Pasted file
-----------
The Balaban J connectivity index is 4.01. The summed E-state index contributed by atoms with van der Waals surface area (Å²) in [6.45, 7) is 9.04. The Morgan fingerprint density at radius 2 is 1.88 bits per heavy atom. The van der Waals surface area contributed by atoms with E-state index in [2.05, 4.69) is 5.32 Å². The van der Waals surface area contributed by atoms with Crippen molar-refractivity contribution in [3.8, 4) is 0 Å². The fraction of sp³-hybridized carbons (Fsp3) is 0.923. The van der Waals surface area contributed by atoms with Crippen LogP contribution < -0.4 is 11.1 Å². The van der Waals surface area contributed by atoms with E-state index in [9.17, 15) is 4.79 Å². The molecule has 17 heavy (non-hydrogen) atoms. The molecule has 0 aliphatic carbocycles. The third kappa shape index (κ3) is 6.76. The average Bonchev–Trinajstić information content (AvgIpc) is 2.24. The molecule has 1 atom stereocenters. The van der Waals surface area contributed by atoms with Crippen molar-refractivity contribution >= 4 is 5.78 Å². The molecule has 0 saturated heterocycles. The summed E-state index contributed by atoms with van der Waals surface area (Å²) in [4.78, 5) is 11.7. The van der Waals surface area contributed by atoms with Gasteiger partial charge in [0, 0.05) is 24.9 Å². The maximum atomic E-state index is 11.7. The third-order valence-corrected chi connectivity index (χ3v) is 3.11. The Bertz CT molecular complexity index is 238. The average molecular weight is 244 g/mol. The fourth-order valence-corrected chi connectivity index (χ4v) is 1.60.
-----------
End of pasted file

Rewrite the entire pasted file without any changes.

The Balaban J connectivity index is 4.01. The summed E-state index contributed by atoms with van der Waals surface area (Å²) in [6.45, 7) is 9.04. The Morgan fingerprint density at radius 2 is 1.88 bits per heavy atom. The van der Waals surface area contributed by atoms with E-state index in [2.05, 4.69) is 5.32 Å². The van der Waals surface area contributed by atoms with Crippen molar-refractivity contribution in [3.8, 4) is 0 Å². The fraction of sp³-hybridized carbons (Fsp3) is 0.923. The van der Waals surface area contributed by atoms with Crippen LogP contribution < -0.4 is 11.1 Å². The van der Waals surface area contributed by atoms with E-state index in [9.17, 15) is 4.79 Å². The molecule has 17 heavy (non-hydrogen) atoms. The molecule has 0 aliphatic carbocycles. The third kappa shape index (κ3) is 6.76. The average Bonchev–Trinajstić information content (AvgIpc) is 2.24. The molecule has 1 atom stereocenters. The van der Waals surface area contributed by atoms with Crippen molar-refractivity contribution >= 4 is 5.78 Å². The molecule has 0 saturated heterocycles. The summed E-state index contributed by atoms with van der Waals surface area (Å²) in [4.78, 5) is 11.7. The van der Waals surface area contributed by atoms with Gasteiger partial charge in [0, 0.05) is 24.9 Å². The maximum atomic E-state index is 11.7. The third-order valence-corrected chi connectivity index (χ3v) is 3.11. The Bertz CT molecular complexity index is 238. The average molecular weight is 244 g/mol. The fourth-order valence-corrected chi connectivity index (χ4v) is 1.60.